Not all vocal microphones are portable, and most require some form of external preamp and recording interface to function on the go. Vocal microphones with USB connectivity hold all the necessary tech you need to record on the go, which makes them a great choice over traditional designs when you’re packing light and looking to optimize your workflow. For maximum convenience, choose one like the Blue Yeti X USB microphone that comes with its own built-in desk stand.
If you’re working on a budget with a ceiling of $100, it’s hard to beat the Shure SM58 dynamic mic for vocals. In addition to being a durable handheld design and having an industry-standard sound, this mic also comes with a mic clip and a zippered bag. It’ll work in a pinch on drums and guitar amps, plus it’ll last forever with a little bit of care.
If you’re looking for the best microphone for recording vocals and guitar, the choice comes down to the type of guitar in question. If you’ll be primarily recording electric guitar through an amp, a dynamic microphone like the Shure SM7B will perform double duty very well, thanks to its durability and high SPL handling. If you’re looking for a vocal mic that also works well on acoustic guitar, go with a sensitive condenser mic like the AKG C414 XLII or its less expensive counterpart, the AKG C214.
Whether you end up with the Audio Technica M8000 from our list or a robust workhorse like the Shure SM58, the best microphones for live vocals are undoubtedly dynamic microphones with handheld designs. Dynamic microphones are used for live sound more than any other microphone design, as they can take a fair amount of abuse and are great at rejecting ambient noise from other instruments in the immediate area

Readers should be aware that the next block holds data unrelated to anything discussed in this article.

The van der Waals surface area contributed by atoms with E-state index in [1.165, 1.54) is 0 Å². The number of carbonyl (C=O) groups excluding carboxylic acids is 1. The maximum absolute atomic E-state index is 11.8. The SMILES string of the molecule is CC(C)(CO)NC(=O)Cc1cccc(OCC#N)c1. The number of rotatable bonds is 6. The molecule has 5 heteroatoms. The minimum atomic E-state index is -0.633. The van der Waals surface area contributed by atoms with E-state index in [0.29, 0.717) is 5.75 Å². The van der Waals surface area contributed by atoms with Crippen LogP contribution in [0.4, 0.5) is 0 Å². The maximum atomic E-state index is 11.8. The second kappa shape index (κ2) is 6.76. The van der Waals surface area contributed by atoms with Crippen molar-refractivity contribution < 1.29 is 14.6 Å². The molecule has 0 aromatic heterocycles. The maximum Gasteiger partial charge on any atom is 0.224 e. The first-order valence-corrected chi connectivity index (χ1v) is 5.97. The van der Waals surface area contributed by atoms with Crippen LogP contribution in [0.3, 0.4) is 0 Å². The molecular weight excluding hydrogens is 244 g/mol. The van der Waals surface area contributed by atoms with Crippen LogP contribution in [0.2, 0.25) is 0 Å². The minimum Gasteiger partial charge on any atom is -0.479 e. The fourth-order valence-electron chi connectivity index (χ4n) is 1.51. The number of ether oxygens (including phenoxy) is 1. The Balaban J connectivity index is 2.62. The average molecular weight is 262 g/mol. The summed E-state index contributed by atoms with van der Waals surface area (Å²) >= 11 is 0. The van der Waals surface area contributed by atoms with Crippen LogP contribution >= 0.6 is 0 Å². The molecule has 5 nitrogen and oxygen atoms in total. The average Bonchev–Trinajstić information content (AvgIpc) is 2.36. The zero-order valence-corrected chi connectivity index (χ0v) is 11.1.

Whether you’re leaning toward a dynamic microphone or a condenser microphone for vocal recording, it’s undeniable that the quality of a vocal recording has an enormous impact on how content is perceived. Choosing the best microphone for vocal accuracy and reproduction is the key to capturing a lifelike recording that’s easy on the ears and clear enough to understand. A dynamic microphone is the best choice if you’re working in an untreated acoustic space due to its relatively low sensitivity, smooth transient response, and good ambient noise rejection. If you’re looking for the absolute best microphone for vocals, however, condenser microphones deliver superior detail and are the ideal design for critical vocal applications. Whether you’ll be using a dedicated audio interface for your microphone or leaning toward the convenient all-in-one design of a USB microphone for vocals, we hope this list has helped thin the herd.